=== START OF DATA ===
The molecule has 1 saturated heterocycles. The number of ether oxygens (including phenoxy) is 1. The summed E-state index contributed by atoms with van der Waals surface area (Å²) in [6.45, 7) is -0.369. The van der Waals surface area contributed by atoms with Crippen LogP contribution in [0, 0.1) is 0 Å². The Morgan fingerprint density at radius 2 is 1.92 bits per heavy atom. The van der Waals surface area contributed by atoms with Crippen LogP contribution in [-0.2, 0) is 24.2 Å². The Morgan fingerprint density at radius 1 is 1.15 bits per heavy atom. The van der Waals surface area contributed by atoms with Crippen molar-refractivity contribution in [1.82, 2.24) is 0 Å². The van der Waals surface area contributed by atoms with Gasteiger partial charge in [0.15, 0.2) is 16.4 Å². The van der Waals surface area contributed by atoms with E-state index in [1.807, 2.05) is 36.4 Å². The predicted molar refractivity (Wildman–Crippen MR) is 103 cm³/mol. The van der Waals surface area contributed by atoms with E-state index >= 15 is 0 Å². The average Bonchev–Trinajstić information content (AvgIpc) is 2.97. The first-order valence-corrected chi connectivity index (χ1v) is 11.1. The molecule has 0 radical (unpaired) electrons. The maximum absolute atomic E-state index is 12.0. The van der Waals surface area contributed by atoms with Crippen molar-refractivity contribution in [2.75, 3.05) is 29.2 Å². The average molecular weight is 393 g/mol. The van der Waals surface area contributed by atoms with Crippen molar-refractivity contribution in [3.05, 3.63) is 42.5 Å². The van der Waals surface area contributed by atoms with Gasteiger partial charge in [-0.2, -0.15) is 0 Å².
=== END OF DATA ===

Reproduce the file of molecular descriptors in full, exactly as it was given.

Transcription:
The molecule has 1 saturated heterocycles. The number of ether oxygens (including phenoxy) is 1. The summed E-state index contributed by atoms with van der Waals surface area (Å²) in [6.45, 7) is -0.369. The van der Waals surface area contributed by atoms with Crippen LogP contribution in [0, 0.1) is 0 Å². The Morgan fingerprint density at radius 2 is 1.92 bits per heavy atom. The van der Waals surface area contributed by atoms with Crippen LogP contribution in [-0.2, 0) is 24.2 Å². The Morgan fingerprint density at radius 1 is 1.15 bits per heavy atom. The van der Waals surface area contributed by atoms with Crippen molar-refractivity contribution in [1.82, 2.24) is 0 Å². The van der Waals surface area contributed by atoms with Gasteiger partial charge in [0.15, 0.2) is 16.4 Å². The van der Waals surface area contributed by atoms with E-state index in [1.807, 2.05) is 36.4 Å². The predicted molar refractivity (Wildman–Crippen MR) is 103 cm³/mol. The van der Waals surface area contributed by atoms with E-state index >= 15 is 0 Å². The average Bonchev–Trinajstić information content (AvgIpc) is 2.97. The first-order valence-corrected chi connectivity index (χ1v) is 11.1. The molecule has 0 radical (unpaired) electrons. The maximum absolute atomic E-state index is 12.0. The van der Waals surface area contributed by atoms with Crippen molar-refractivity contribution in [2.75, 3.05) is 29.2 Å². The average molecular weight is 393 g/mol. The van der Waals surface area contributed by atoms with Crippen molar-refractivity contribution in [3.05, 3.63) is 42.5 Å². The van der Waals surface area contributed by atoms with Gasteiger partial charge in [-0.2, -0.15) is 0 Å².